The DVB announced yesterday that the technical work to finalise DVB-3DTV, its two-element standard governing signaling and captioning, is to be completed by November.
But even as its ‘level one’ frame compatible approach nears ratification, discussions around the deployment of a full bandwidth system for both eyes promise a second 3D system that presumes a new STB, and the consideration of initiatives like embedded 2D, top-up signaling, and title framing.
Talking about the main driver for DVB-3DTV, commercial module Chairman David Wood said: “We turned to a level one system where you must use an existing HD set-top box. Companies like Sky wanted to make use of their existing parks of set-top boxes. You keep your customers, but they have to buy a new display.”
The ‘half an HD signal’ issue does not worry Wood. “When you add the two pictures together in the eye and the brain there is a kind of synergy effect, so it’s not about saying this is a half resolution picture.
“When you look at a 3D picture the best place to be is at the eye’s hyper focal distance. This means it is better to sit back, and the best viewing distance might be closer to 5X picture height than the 3X for HD,” he added.
The new standard will specify the delivery of left and right images, and uses a spatial multiplex system to signal what each HDTV frame contains. The set-top box happily receives an HD signal, which it decodes and passes to the display, where the signal is unraveled.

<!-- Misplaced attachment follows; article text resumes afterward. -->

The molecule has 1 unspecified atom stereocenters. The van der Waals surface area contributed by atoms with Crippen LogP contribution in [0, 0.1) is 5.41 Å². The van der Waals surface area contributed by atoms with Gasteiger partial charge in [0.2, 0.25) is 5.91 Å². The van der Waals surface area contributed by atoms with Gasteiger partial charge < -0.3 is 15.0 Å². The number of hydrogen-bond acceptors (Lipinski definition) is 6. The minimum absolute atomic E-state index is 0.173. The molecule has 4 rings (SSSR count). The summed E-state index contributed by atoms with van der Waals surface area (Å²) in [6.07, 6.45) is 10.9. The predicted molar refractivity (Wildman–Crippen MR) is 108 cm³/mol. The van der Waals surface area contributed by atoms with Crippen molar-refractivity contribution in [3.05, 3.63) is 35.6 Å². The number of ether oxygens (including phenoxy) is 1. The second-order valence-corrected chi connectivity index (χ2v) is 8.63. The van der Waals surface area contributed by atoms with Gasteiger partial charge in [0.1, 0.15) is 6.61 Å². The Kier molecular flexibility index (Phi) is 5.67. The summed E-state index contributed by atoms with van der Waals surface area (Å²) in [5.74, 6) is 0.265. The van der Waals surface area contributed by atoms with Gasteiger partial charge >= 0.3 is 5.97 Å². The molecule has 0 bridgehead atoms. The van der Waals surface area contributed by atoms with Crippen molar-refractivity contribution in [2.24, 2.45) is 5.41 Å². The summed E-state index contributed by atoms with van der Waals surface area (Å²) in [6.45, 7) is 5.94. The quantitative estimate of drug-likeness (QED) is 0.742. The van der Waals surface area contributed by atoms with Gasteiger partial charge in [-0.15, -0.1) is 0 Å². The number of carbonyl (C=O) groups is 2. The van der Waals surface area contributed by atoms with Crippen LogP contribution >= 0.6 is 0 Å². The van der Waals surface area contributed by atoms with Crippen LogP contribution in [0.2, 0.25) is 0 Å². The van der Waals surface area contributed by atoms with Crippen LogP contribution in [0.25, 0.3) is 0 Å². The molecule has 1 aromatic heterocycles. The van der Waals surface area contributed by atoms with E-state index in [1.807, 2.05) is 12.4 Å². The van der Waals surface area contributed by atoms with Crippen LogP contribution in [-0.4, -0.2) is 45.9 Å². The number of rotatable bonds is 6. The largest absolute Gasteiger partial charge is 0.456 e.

The key issue for defining the DVB multiplex was defining a set of (eight) frame compatible formats to meet worldwide market needs. The standard will also cover the display of captions, subtitles and other forms of rolling text – end users getting guidelines on matters like using GUI.
“The main thing is to provide information for the display about the best position to put text elements, just forward of the nearest object in the image,” said Wood. “We hope to provide data for displays that can use it, but there has to be a default situation for displays that cannot respond.”
On the issue of a second 3D system for 2012 say, Wood said: “Certain members of the DVB Project believe it is worth looking at systems that give full bandwidth L and R. The embedded 2D picture simplifies simulcasting. With top up, you keep your existing frame compatible signal and bring L/R to full spec, but why would you do that?
“With tile framing, you place two 720p 50 pictures into a 1980p 50 channel. Overall, it is too early to say how things will pan out though. The critical thing is to try and say to the industry ‘here is the standard with the eight formats, so lets try to agree that it works for everybody’. There is pressure for this standard because the world needs it. The DVB would like all TV sets to handle all eight formats.”